In short, then, the technology is wonderful, but the content platforms that utilise it are not. To bend what’s available to my requirements, then, I have needed to buy what we want to keep from iTunes and rent things that I think we’ll only watch once through LOVEFiLM (and if I’m wrong, and they do warrant a repeat viewing, use the superb CheapCharts app to price-watch them on iTunes so that I can nab them when they’re more reasonably priced). But with LOVEFiLM now gone, I’ve had to scour the market for a replacement service, and it seems that there is only one: Cinema Paradiso, which is basically a better version of LOVEFiLM.

Yes, better


Cinema Paradiso offers tens of thousands more titles than its erstwhile Amazon-run competitor did, and allocates them more specifically. There are no “High” and “Low” priority titles with Cinema Paradiso – you rank your titles in the order that you want them posted out to you, and in my case I’ve had the top two titles on my list with every despatch thus far. And they weren’t mainstream picks either; my first two discs were the incredibly rare Droids and Ewoks DVDs that Lucasfilm released about forty-three copies of back in 2005 (and which iTunes don’t offer a digital version of). These were on my LOVEFiLM list for six years as “High”-priority titles, yet I was never sent them. 

So far I’ve had fewer problems with unplayable discs too – the discs that I’ve received have all been pristine. How much this is to do with the soft material (instead of plastic) slipcases that house the discs, I don’t know, but the end result is ideal The discs aren’t even branded with bulky Cinema Paradiso stickers the way that LOVEFiLM’s discs were, and as a result you can actually read all the information on the discs, which is more important than you’d think in the absence of the cover, particularly with TV series. 

The return envelopes provided are exactly the same as LOVEFiLM’s, bar the printing, though there is one key area where Cinema Paradiso could learn a little from LOVEFiLM: provide an app. The Cinema Paradiso website may be stylish and easy to navigate, but an app would still be welcome as, if nothing else, it’d avoid the need to log in every time I need to add or remove a title from my list. 

So, in an imperfect world full of wondrous platforms that continue to pedal utter shite, clunky old physical media still has a champion: Cinema Paradiso, where the content comes first, not the platform. And after all, isn’t it the content that matters? People seem to be forgetting…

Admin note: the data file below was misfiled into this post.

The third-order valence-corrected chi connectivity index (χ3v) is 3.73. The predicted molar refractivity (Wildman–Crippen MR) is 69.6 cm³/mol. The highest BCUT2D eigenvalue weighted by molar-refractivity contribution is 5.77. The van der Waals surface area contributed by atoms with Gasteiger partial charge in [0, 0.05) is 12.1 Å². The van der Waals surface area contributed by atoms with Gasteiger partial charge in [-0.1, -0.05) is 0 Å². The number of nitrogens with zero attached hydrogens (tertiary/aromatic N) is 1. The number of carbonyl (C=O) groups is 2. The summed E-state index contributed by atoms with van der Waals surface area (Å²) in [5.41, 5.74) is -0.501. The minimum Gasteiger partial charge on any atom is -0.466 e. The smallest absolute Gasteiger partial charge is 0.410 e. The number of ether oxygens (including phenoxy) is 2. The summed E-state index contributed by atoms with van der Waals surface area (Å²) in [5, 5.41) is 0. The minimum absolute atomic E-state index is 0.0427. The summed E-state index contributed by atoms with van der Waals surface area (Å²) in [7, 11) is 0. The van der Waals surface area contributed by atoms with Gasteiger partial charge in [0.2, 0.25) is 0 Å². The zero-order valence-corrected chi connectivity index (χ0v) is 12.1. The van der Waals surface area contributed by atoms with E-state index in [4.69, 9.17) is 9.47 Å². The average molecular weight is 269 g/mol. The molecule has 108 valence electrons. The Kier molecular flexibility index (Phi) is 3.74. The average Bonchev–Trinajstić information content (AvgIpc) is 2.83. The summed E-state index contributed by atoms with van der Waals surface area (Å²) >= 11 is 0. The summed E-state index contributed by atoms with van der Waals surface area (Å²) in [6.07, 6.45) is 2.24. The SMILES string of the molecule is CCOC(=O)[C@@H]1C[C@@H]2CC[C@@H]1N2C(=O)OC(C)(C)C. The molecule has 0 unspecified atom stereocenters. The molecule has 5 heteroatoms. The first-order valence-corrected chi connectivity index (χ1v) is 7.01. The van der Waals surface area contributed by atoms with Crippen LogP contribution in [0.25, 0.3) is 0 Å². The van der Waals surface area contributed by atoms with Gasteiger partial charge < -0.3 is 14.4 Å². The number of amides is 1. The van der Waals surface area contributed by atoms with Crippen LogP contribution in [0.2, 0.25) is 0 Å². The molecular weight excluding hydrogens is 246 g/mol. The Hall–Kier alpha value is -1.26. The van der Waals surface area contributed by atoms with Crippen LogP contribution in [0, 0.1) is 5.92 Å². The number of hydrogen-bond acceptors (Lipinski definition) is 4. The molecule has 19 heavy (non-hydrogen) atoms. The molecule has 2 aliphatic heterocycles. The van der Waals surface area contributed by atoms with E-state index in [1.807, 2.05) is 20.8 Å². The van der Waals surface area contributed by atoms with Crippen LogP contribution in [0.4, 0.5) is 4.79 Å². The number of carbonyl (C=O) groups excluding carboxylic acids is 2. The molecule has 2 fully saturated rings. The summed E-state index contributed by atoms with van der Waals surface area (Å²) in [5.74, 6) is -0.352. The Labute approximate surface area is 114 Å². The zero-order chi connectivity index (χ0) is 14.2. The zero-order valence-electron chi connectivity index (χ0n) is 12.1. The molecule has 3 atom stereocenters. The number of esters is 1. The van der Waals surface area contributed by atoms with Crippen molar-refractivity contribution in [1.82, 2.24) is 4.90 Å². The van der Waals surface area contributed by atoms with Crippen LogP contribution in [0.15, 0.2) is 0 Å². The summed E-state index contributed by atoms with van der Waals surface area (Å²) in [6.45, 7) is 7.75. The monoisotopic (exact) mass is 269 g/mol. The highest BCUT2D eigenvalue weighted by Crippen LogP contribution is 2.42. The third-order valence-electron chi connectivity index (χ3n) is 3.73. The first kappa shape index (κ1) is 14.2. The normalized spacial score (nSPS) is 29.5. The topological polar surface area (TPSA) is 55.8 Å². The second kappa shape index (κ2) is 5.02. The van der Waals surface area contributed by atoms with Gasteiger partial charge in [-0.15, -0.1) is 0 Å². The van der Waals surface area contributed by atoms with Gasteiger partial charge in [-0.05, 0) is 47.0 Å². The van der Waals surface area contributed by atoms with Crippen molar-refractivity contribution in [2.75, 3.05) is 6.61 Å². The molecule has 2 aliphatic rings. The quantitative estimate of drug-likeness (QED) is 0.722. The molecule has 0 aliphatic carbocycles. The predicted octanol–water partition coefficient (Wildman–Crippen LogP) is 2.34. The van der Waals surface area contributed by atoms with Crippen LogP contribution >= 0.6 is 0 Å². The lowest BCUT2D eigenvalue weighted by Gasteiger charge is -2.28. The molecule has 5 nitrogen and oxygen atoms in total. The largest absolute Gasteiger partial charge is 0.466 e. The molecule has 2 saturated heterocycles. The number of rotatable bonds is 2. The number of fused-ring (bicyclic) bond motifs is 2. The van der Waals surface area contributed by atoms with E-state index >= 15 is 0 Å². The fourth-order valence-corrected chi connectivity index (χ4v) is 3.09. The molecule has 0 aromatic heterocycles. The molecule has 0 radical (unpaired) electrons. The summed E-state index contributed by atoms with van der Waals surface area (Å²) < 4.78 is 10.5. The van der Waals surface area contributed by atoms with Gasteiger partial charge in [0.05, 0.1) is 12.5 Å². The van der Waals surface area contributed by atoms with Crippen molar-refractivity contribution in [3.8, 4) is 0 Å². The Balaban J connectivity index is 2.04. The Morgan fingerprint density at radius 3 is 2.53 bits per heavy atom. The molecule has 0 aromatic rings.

Cinema Paradiso are currently offering a fourteen-day, no-obligation free trial.Prices thereafter are almost identical to LOVEFiLM’s.

31 October 2017

Rotherham Advertiser | 31st October 2017

The latest Wolverson (or, at least, former Wolverson) to throw her hat into the literary arena, and get a bit of decent press coverage to boot:


Well done R Vicki!

Worlds Away is available to download from the Amazon Kindle Store for £2.99. A paperback edition is also available from Amazon for £8.99 plus postage.

You can also check out Vickis profile on Author Central.

17 July 2017

Rants | Unlucky for Some

Well that’s that, then. This has been in the post for a long time – I’m just glad that the Doctor got to play out what originally would have been all of his lives in guises that I could identify with. Splendid chaps, all of ’em. Steven Moffat even unwittingly did me the favour of showing “all” thirteen incarnations of the Doctor together in “The Day of the Doctor”, allowing those like me who won’t be following the TV series from here to infer that the Time Lord’s story ends with the so-called “Twelfth Doctor”, otherwise his as-yet unseen future incarnations would have been on hand to save Gallifrey too.

To a certain extent I was prepared for this news. I was planning to grieve for the show that I’d once loved and move on; keep quiet and let those who want to watch it and enjoy it, watch it and enjoy it. After all, nobody can make me. What has aggravated me though has been the militant chorus that has taken to social media to crow about their “victory”. These are predominantly people who’ve never had any real interest in the show or its lead character until it occurred to them that they could use it to score a few equality points in the media spotlight. Someone even remarked some nonsense about finally having a woman escape from the role of “assistant”. That’s a term that hasn’t been used in a long time, and even back when it was it was largely inappropriate. The Doctor’s companions are exactly that, companions, and today more than ever they drive the show – there is a reason that Russell T Davies entitled his first episode of the series “Rose”. Season-long, sometimes seasons-long, arcs are built around these characters – the Doctor dances round assisting them, not vice-versa. It’s hardly an insult to womankind to play a character the likes of Rose, Martha, Donna, Amy, Clara or River Song. Try calling her an “assistant” or suggesting that she’s second fiddle to her husband.